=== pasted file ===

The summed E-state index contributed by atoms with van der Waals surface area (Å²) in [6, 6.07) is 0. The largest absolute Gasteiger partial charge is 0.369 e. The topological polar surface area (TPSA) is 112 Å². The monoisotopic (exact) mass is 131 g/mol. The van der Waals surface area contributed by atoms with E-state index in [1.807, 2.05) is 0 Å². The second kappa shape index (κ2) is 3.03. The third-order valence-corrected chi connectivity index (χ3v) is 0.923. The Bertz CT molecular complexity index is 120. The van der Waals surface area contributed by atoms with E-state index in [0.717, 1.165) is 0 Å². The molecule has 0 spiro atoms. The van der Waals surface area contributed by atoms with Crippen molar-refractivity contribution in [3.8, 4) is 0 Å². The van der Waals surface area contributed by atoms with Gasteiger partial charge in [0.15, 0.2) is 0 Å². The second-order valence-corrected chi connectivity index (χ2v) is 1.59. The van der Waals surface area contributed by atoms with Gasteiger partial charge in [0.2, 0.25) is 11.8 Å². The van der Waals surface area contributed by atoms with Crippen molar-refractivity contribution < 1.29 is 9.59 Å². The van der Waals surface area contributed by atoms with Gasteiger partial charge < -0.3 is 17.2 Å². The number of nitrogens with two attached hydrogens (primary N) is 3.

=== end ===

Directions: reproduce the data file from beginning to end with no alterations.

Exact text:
The summed E-state index contributed by atoms with van der Waals surface area (Å²) in [6, 6.07) is 0. The largest absolute Gasteiger partial charge is 0.369 e. The topological polar surface area (TPSA) is 112 Å². The monoisotopic (exact) mass is 131 g/mol. The van der Waals surface area contributed by atoms with E-state index in [1.807, 2.05) is 0 Å². The second kappa shape index (κ2) is 3.03. The third-order valence-corrected chi connectivity index (χ3v) is 0.923. The Bertz CT molecular complexity index is 120. The van der Waals surface area contributed by atoms with E-state index in [0.717, 1.165) is 0 Å². The molecule has 0 spiro atoms. The van der Waals surface area contributed by atoms with Crippen molar-refractivity contribution in [3.8, 4) is 0 Å². The van der Waals surface area contributed by atoms with Gasteiger partial charge in [0.15, 0.2) is 0 Å². The second-order valence-corrected chi connectivity index (χ2v) is 1.59. The van der Waals surface area contributed by atoms with Gasteiger partial charge in [0.2, 0.25) is 11.8 Å². The van der Waals surface area contributed by atoms with Crippen molar-refractivity contribution < 1.29 is 9.59 Å². The van der Waals surface area contributed by atoms with Gasteiger partial charge < -0.3 is 17.2 Å². The number of nitrogens with two attached hydrogens (primary N) is 3.